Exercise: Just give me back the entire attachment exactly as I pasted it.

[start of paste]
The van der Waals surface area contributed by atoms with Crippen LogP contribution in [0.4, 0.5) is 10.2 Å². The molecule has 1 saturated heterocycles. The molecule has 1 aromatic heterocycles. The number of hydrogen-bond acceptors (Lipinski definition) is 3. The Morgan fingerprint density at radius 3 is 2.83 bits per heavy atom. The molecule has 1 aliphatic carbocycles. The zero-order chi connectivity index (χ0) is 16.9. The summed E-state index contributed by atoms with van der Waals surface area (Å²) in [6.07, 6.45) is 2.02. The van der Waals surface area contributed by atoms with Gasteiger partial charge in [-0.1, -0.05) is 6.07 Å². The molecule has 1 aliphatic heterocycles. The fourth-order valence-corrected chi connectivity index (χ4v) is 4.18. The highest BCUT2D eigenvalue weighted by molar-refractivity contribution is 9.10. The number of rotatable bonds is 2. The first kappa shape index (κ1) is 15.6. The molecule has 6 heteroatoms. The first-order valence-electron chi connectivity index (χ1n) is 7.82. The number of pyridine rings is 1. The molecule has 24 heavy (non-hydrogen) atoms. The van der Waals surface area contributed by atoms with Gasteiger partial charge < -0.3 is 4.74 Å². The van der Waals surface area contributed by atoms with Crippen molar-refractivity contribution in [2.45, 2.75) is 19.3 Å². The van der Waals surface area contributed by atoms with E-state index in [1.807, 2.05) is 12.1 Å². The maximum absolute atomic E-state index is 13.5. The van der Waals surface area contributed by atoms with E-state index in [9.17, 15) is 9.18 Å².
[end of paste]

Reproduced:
The van der Waals surface area contributed by atoms with Crippen LogP contribution in [0.4, 0.5) is 10.2 Å². The molecule has 1 saturated heterocycles. The molecule has 1 aromatic heterocycles. The number of hydrogen-bond acceptors (Lipinski definition) is 3. The Morgan fingerprint density at radius 3 is 2.83 bits per heavy atom. The molecule has 1 aliphatic carbocycles. The zero-order chi connectivity index (χ0) is 16.9. The summed E-state index contributed by atoms with van der Waals surface area (Å²) in [6.07, 6.45) is 2.02. The van der Waals surface area contributed by atoms with Gasteiger partial charge in [-0.1, -0.05) is 6.07 Å². The molecule has 1 aliphatic heterocycles. The fourth-order valence-corrected chi connectivity index (χ4v) is 4.18. The highest BCUT2D eigenvalue weighted by molar-refractivity contribution is 9.10. The number of rotatable bonds is 2. The first kappa shape index (κ1) is 15.6. The molecule has 6 heteroatoms. The first-order valence-electron chi connectivity index (χ1n) is 7.82. The number of pyridine rings is 1. The molecule has 24 heavy (non-hydrogen) atoms. The van der Waals surface area contributed by atoms with Gasteiger partial charge < -0.3 is 4.74 Å². The van der Waals surface area contributed by atoms with Crippen molar-refractivity contribution in [2.45, 2.75) is 19.3 Å². The van der Waals surface area contributed by atoms with E-state index in [1.807, 2.05) is 12.1 Å². The maximum absolute atomic E-state index is 13.5. The van der Waals surface area contributed by atoms with E-state index in [9.17, 15) is 9.18 Å².